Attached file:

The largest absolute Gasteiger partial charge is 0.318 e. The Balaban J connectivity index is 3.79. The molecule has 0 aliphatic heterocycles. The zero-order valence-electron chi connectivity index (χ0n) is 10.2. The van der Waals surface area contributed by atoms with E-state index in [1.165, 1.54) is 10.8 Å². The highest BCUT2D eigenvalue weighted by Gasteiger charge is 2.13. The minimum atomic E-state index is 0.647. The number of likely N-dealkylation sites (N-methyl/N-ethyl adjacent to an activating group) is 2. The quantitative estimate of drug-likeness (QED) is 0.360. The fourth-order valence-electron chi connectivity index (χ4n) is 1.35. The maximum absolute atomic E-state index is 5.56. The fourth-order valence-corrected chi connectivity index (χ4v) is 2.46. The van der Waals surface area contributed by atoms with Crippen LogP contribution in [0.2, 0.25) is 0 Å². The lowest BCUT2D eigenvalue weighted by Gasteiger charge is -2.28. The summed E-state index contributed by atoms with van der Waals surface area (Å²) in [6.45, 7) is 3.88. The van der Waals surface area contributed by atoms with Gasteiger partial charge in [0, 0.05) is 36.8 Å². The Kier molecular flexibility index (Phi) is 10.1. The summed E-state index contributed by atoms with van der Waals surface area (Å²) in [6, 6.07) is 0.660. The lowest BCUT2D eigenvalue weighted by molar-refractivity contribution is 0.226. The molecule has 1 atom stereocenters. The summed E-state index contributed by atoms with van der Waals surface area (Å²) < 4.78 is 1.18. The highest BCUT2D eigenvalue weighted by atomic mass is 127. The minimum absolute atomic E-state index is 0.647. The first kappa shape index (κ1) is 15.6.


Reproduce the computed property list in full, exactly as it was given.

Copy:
The largest absolute Gasteiger partial charge is 0.318 e. The Balaban J connectivity index is 3.79. The molecule has 0 aliphatic heterocycles. The zero-order valence-electron chi connectivity index (χ0n) is 10.2. The van der Waals surface area contributed by atoms with E-state index in [1.165, 1.54) is 10.8 Å². The highest BCUT2D eigenvalue weighted by Gasteiger charge is 2.13. The minimum atomic E-state index is 0.647. The number of likely N-dealkylation sites (N-methyl/N-ethyl adjacent to an activating group) is 2. The quantitative estimate of drug-likeness (QED) is 0.360. The fourth-order valence-electron chi connectivity index (χ4n) is 1.35. The maximum absolute atomic E-state index is 5.56. The fourth-order valence-corrected chi connectivity index (χ4v) is 2.46. The van der Waals surface area contributed by atoms with Crippen LogP contribution in [0.2, 0.25) is 0 Å². The lowest BCUT2D eigenvalue weighted by Gasteiger charge is -2.28. The summed E-state index contributed by atoms with van der Waals surface area (Å²) in [6.45, 7) is 3.88. The van der Waals surface area contributed by atoms with Gasteiger partial charge in [0, 0.05) is 36.8 Å². The Kier molecular flexibility index (Phi) is 10.1. The summed E-state index contributed by atoms with van der Waals surface area (Å²) in [6, 6.07) is 0.660. The lowest BCUT2D eigenvalue weighted by molar-refractivity contribution is 0.226. The molecule has 1 atom stereocenters. The summed E-state index contributed by atoms with van der Waals surface area (Å²) < 4.78 is 1.18. The highest BCUT2D eigenvalue weighted by atomic mass is 127. The minimum absolute atomic E-state index is 0.647. The first kappa shape index (κ1) is 15.6.